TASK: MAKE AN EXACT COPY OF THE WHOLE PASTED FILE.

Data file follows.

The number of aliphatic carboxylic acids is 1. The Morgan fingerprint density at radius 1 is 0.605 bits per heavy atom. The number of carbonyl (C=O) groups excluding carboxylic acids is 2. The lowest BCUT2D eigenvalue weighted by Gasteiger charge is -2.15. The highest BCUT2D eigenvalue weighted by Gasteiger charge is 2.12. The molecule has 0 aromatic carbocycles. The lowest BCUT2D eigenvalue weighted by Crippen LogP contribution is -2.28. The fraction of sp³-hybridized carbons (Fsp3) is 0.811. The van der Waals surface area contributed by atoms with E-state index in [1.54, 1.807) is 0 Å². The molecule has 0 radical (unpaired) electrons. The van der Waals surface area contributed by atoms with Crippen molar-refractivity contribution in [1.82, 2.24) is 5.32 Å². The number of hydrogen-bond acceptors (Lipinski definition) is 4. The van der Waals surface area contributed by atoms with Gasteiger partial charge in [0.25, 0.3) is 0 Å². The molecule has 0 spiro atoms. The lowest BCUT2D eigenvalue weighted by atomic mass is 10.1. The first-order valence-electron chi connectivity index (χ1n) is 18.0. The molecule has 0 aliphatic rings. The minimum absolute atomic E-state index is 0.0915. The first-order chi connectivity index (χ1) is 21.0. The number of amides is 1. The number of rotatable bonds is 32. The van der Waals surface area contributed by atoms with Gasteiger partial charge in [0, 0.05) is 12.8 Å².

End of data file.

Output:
The number of aliphatic carboxylic acids is 1. The Morgan fingerprint density at radius 1 is 0.605 bits per heavy atom. The number of carbonyl (C=O) groups excluding carboxylic acids is 2. The lowest BCUT2D eigenvalue weighted by Gasteiger charge is -2.15. The highest BCUT2D eigenvalue weighted by Gasteiger charge is 2.12. The molecule has 0 aromatic carbocycles. The lowest BCUT2D eigenvalue weighted by Crippen LogP contribution is -2.28. The fraction of sp³-hybridized carbons (Fsp3) is 0.811. The van der Waals surface area contributed by atoms with E-state index in [1.54, 1.807) is 0 Å². The molecule has 0 radical (unpaired) electrons. The van der Waals surface area contributed by atoms with Crippen molar-refractivity contribution in [1.82, 2.24) is 5.32 Å². The number of hydrogen-bond acceptors (Lipinski definition) is 4. The van der Waals surface area contributed by atoms with Gasteiger partial charge in [0.25, 0.3) is 0 Å². The molecule has 0 spiro atoms. The lowest BCUT2D eigenvalue weighted by atomic mass is 10.1. The first-order valence-electron chi connectivity index (χ1n) is 18.0. The molecule has 0 aliphatic rings. The minimum absolute atomic E-state index is 0.0915. The first-order chi connectivity index (χ1) is 21.0. The number of amides is 1. The number of rotatable bonds is 32. The van der Waals surface area contributed by atoms with Gasteiger partial charge in [0, 0.05) is 12.8 Å².